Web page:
The Maya possessed a complete pantheon of main and secondary gods. The
principal, intangible, god, for example, was Hunab Ku, the creator.
Xocbitum was god of song, Acanun Zip of hunters and Ahtubtun of eloquence.
Yxzuhuy Kak was god of virgin fire. The god of war was Ah Puch; of literature,
Itzamna; and of rain, Yun Chaac. Ixchel was Mother of the Gods. Ahkinxoc
was god of merchants and music; Ahkaaknicay was god of fishing.
In the service of these divinities were numerous priests, feared and
venerated by the people and thereby having a profound influence on all
social classes. Because of their profession, they had to be the most
cultured men, since they devoted themselves to studying and investigating
the sciences. They read and wrote, they preached, presided over religious
ceremonies, and took part in patriotic festivities.
As a supplementary occupation, they studied medicine: they knew the
efficacy of herbs, they prescribed remedies and charms, they diagnosed
the outcome of diseases, and even went so far as to make predictions.
The most popular priests were the "chilanes" who evoked spirits and
kept everyone hoodwinked with their omens, divination and fortune-telling.
The gods were worshipped with a variety of practices: preparing food
without salt and chilli, periods of celibacy, abstaining from meat,
fasting, praying and burning incense, offerings of flowers and fragrant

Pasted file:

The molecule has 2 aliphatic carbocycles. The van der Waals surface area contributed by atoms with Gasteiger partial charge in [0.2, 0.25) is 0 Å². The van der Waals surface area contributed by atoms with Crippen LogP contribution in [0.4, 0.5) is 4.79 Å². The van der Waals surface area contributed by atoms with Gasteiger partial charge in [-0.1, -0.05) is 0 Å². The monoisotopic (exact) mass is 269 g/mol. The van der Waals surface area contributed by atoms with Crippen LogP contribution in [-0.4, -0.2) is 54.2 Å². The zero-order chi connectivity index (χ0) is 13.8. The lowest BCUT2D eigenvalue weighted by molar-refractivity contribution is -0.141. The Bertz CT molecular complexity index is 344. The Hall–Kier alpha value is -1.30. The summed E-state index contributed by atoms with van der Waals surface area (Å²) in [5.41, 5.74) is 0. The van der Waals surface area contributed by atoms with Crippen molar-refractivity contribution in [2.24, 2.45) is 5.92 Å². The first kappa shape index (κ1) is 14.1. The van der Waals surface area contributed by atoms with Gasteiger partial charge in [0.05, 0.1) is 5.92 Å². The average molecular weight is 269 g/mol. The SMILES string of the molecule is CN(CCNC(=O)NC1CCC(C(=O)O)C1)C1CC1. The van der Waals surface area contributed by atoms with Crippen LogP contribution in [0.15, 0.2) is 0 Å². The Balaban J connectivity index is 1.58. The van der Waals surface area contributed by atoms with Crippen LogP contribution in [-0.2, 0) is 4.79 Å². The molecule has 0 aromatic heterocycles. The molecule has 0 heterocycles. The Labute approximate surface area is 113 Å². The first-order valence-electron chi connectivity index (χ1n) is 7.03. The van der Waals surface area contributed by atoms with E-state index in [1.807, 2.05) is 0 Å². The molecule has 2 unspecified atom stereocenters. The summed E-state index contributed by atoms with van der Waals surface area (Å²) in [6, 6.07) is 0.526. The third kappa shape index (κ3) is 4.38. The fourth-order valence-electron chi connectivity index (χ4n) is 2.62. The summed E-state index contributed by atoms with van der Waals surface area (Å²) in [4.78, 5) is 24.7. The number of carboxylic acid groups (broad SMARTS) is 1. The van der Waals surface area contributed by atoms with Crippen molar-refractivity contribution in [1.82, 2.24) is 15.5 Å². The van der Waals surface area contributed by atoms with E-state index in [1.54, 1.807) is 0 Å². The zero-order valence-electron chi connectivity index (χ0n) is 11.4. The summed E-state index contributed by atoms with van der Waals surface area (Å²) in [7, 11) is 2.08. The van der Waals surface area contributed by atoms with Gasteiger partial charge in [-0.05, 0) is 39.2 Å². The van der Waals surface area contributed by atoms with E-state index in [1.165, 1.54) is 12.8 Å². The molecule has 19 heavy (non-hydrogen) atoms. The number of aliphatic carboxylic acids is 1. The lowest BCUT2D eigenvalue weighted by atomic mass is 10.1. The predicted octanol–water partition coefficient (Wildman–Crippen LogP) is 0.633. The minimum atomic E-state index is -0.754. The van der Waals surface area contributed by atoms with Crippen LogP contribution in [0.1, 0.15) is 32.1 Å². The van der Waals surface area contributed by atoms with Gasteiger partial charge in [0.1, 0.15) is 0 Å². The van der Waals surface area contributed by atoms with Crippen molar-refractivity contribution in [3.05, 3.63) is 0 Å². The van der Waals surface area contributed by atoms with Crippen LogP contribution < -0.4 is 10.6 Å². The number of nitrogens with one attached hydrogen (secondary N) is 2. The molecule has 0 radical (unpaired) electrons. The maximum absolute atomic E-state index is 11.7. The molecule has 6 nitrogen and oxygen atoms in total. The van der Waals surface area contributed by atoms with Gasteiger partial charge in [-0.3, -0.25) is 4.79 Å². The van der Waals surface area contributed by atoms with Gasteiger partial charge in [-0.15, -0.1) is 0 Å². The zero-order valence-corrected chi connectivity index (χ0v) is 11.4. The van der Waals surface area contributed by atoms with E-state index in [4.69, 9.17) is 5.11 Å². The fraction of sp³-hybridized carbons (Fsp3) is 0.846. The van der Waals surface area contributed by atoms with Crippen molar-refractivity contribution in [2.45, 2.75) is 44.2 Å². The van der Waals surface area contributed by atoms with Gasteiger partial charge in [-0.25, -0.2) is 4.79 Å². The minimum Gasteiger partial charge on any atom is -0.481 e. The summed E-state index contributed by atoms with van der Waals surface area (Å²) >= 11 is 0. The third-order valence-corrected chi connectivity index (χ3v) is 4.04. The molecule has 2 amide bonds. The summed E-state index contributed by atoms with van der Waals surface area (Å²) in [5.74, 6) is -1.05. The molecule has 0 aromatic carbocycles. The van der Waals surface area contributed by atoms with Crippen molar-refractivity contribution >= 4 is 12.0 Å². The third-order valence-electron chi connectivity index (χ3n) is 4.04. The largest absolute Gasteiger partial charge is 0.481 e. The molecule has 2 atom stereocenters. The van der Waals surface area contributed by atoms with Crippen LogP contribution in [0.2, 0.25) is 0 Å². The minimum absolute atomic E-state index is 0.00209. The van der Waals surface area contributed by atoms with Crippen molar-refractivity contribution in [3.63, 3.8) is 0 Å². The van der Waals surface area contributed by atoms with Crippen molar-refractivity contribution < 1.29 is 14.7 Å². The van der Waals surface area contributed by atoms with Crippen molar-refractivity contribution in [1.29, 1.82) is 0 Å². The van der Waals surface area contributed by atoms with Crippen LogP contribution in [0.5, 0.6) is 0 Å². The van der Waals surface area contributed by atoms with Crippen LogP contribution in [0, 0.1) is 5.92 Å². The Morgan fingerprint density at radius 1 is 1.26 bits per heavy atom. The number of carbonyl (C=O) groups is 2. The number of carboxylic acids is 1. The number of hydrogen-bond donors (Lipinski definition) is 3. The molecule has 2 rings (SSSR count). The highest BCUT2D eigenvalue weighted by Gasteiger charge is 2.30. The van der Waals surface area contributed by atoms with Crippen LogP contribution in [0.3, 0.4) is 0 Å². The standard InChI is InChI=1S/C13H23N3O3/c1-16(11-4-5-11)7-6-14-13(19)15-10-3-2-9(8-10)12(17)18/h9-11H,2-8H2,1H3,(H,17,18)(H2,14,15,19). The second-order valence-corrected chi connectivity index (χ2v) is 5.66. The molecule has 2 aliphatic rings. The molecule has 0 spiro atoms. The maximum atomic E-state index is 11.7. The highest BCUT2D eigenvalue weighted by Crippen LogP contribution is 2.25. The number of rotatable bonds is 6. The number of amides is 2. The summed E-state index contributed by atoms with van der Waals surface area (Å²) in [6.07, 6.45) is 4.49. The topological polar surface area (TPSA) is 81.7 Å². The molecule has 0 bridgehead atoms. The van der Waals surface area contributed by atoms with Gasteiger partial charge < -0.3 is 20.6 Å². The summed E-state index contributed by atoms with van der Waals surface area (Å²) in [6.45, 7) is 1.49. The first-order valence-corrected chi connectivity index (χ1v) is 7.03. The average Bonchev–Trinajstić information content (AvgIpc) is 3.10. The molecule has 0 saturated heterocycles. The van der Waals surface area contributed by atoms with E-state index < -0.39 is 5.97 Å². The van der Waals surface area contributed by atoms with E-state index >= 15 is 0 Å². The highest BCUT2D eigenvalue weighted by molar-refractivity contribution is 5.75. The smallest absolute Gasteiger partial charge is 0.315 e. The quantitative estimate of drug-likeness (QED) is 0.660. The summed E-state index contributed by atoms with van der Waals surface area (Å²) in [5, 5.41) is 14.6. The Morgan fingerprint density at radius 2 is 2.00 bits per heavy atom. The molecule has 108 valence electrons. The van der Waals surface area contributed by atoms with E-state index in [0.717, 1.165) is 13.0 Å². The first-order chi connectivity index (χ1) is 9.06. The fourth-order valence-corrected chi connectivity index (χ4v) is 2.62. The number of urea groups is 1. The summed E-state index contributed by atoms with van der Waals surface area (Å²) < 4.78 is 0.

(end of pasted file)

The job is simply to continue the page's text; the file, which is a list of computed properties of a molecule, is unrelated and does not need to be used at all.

herbs. Sacrifices were normally of animals, but human sacrifice was
not uncommon, ranging from the piercing of various parts of the body
to death accompanied by the most painful tortures.
The Maya were not atheists: they believed in the existence of God and
in the immortality of the soul. For them there were, after death, rewards
and punishments: a heaven and a hell.
They believed that good, virtuous men who departed this life were led
to a wonderful place, a huge esplanade or square, shaded by a massive
ceiba tree that spread its leafy branches in all directions.
In its kindly shade it was deliciously and eternally cool, and there
sat the good men, with not the slightest worry to trouble them. There,
forgetting all their fatigue and all their tribulations, with cool breezes
blowing on their faces and soft sounds caressing their ears, they passed
the time pleasantly in endless friendly conversations, and ate delicious,
sweet food of whose ever new and appetizing taste they never tired.
on the other hand, was a vile, dirty, foul, sickening place. Those who
dwelt there suffered endless horrible cold; their stomachs stuck to
their backbones with raging hunger; they collapsed with fatigue, and
were forever on the point of dying in terrible anguish. As if this were
not bad enough, thousands of evil spirits had fun torturing them, and
amused themselves by mocking them and harrassing them with eternally
renewed pains and torments. In this pit of misfortune a demon reigned
supreme, prince and chief of all the evil spirits, whom they called
Ek Chuah|Ah Katun|Xaman